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Overview

Obesity is a public health problem in Canada. While body weight is influenced by both genetic and environmental factors, the aim of our studies is to find which gene or group of genes in combination, hormone or hormones, macro- and micro nutrients are associated with the regulation of body weight and body composition and to increase our understanding of the genetic basis of obesity.



Dr. Guang Sun’s nutrigenomics research laboratory is located in Memorial University’s Medical School in St. John’s, Newfoundland. The primary focus is to discover genes, endocrine and nutritional factors or their interactions that are involved in obesity and diabetes. Using volunteers that are specifically of Newfoundland origin, Dr. Sun is currently overseeing three different research studies, all of which are concerned with finding the genetic link to obesity. Our current focus is on our Association study.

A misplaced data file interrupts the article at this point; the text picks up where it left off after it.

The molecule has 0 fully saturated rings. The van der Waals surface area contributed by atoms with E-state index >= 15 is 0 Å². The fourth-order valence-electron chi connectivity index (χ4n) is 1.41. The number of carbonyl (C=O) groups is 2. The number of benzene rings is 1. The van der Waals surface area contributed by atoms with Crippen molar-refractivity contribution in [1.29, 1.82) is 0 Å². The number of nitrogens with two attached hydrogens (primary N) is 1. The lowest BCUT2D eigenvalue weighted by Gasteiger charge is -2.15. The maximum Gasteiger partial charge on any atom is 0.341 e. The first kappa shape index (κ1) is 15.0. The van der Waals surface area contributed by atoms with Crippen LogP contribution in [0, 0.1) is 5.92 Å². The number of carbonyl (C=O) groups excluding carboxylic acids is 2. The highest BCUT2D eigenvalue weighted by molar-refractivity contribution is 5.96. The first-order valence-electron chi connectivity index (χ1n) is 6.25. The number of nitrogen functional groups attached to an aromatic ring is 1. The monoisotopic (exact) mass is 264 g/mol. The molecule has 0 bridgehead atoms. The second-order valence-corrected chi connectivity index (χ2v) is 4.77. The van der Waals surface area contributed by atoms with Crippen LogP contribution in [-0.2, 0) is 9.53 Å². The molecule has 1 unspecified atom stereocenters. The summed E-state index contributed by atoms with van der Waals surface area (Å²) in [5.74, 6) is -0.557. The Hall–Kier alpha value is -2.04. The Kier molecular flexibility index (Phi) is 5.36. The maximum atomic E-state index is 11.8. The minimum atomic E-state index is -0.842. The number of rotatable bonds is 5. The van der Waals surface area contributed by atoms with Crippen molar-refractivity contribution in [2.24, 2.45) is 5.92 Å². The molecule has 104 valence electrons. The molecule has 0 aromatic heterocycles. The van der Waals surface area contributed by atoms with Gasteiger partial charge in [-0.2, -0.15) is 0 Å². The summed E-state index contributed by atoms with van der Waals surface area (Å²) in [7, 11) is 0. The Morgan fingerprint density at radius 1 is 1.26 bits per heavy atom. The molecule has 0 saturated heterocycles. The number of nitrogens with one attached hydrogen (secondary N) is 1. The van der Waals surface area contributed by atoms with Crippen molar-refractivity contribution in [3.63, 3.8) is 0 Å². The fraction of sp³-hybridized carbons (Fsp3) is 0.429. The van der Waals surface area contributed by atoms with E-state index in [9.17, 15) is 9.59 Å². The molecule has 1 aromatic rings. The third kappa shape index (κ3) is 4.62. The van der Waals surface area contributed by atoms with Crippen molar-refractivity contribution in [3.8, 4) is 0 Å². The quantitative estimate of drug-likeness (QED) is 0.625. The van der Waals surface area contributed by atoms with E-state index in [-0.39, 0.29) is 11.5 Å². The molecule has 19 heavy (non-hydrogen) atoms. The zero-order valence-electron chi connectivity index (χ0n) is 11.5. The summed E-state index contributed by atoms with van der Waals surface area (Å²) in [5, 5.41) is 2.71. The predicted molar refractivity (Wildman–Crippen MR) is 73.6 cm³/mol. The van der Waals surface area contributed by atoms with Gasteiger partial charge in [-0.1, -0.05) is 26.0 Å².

“The Childhood Obesity Study. This study requires volunteers under the age of 19 to give a blood sample and receive a Dual Energy X-ray Absorptiometry (DXA) scan. An optional free breakfast is also provided for any participants and they will also be entered to win an iPad.”

The CODING study. This study requires volunteers to give a blood sample and receive a Dual Energy X-ray Absorptiometry (DXA) scan. The DXA machine involves a low dose x-ray that measures bone density, body fat percentage and fat distribution.
 
Exercise Study.  Volunteers are required to exercise for 50 minutes a day for one week. In this study, the change in the volunteers’ gene expression is measured by comparing fat and muscle samples taken before and after the exercise.
 
Overfeeding Study. Volunteers are given 21 free meals over seven days that will be designed to increase their daily caloric intake by 70%. In this study, the change in the volunteers’ gene expression is measured by comparing fat and muscle samples taken before and after the overfeeding.